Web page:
If it’s not about oil, then, what is it about? Some years ago, in the wee hours of the morning, a young woman was attacked by a predator in a lower floor hallway of the New York City apartment building she lived in. She screamed and cried for help, but none came. Neighbors heard the screams. Some put pillows over their heads to muffle the cries for help. Some even turned their radios up to overpower the desperate screams. Some just ignored what was going on, believing it was none of their business. The tragic fact was that no one did anything. No one called Nine One One. No one attempted to help. The assailant even left the scene of the crime for periods of time and came back again and again to continue his assault. Morning came and the woman’s body was found and taken away. When her neighbors were asked why they hadn’t helped the answers ran the gamut. “I was hoping someone else stronger than me would help her.” “It was none of my business.” ‘What was I to do? “He might have killed me too?”

In a matter of weeks the incident was forgotten and life went on.

The people of Iraq today are much like that woman who was brutalized years ago. And, to say that intervening would only be about oil is as obscene as a neighbor saying, “It was none of my business.” We are the neighbors who can hear the desperate screams for help. We are not only citizens of a nation, we are citizens of the world. And, like those neighbors years ago, we have a moral imperative to act. In fact, if we fail to act, we in essence would be abandoning principles we say we cherish. We would be frauds whose only considerations would be our own safety and comfort. We can choose to ignore the screams, but the nightmares will surely follow. If we fail to act, that failure will hang from our collective necks like an albatross. We’ll be haunted by the faces of Kurds whose faces, in death, reflect the brutality of the “justice” meted out to them by Saddam. We’ll be haunted by the screams of Iraqi children being tortured in front of their parents.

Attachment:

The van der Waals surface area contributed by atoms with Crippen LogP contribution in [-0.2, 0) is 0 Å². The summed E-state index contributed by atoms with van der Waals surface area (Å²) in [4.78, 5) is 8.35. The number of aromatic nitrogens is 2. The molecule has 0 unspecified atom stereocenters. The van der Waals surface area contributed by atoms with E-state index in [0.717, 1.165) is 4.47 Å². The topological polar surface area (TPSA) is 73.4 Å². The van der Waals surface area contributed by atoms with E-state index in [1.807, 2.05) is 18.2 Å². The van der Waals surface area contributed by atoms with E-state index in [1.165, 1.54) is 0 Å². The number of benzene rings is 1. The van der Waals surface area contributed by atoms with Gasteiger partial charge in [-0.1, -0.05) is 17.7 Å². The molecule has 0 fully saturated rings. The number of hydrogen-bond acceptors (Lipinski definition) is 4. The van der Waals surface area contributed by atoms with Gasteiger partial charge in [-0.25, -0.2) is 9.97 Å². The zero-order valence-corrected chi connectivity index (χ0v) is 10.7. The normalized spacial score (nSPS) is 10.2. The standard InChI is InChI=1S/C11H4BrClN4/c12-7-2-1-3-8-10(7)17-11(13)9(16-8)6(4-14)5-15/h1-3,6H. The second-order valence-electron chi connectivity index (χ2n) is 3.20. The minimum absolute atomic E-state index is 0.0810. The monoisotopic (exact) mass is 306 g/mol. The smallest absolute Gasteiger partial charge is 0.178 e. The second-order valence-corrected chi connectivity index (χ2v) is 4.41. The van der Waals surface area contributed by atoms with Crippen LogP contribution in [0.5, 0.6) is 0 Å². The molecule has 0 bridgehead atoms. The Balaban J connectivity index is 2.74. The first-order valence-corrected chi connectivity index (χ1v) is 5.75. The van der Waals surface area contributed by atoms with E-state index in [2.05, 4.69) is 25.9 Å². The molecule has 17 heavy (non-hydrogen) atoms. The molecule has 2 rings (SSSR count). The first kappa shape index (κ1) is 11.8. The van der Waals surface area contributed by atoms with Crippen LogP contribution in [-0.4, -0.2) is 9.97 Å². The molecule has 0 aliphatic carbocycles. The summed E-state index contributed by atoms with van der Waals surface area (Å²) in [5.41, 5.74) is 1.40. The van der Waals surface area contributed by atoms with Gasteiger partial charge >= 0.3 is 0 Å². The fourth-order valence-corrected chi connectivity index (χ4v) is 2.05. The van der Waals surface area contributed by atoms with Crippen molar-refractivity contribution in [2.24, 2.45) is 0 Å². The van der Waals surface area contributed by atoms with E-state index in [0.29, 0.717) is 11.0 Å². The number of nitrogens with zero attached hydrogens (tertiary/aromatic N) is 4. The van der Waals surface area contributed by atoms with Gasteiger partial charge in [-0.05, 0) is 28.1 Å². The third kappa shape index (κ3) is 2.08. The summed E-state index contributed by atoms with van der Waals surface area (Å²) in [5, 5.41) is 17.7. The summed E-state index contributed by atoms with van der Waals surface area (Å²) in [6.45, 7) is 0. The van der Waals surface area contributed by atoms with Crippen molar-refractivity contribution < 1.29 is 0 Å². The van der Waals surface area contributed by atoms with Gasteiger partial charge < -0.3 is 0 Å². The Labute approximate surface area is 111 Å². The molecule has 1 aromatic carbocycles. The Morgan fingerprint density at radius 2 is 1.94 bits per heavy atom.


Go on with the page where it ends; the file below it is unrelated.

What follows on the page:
You see, there is a moral imperative here. It is the people of Iraq.

In Lincoln’s day some tried to frame the issue of civil war in terms of “states’ rights.” In 1863, though, the Gettysburg Address and the Emancipation Proclamation gave the Union cause its true meaning and its proper moral imperative. Thousands of Americans gave their lives to preserve the Union and to emancipate fellow human beings who were treated as property and denied human dignity and freedom. What American, living today, would not be willing to die for such a cause? Who in America would not be willing to gladly lay down their life so that another might live in freedom?

Centuries ago, St. Augustine addressed the issue of whether or not war could ever be justified with the following words (from City of God) – “For better is it to contend with vices than without conflict be subdued by them. Better, I say, is war with the hope of peace everlasting than captivity without any thought of deliverance. We long, indeed, for the cessation of this war, and kindled by the flame of divine love, we burn for entrance on that well-ordered peace in which whatever is inferior is for ever subordinated to what is above it. But if (which God forbid) there had been no hope of so blessed a consummation, we should still have preferred to endure the hardness of this conflict, rather than, by our non-resistance, to yield ourselves to the dominion of vice.”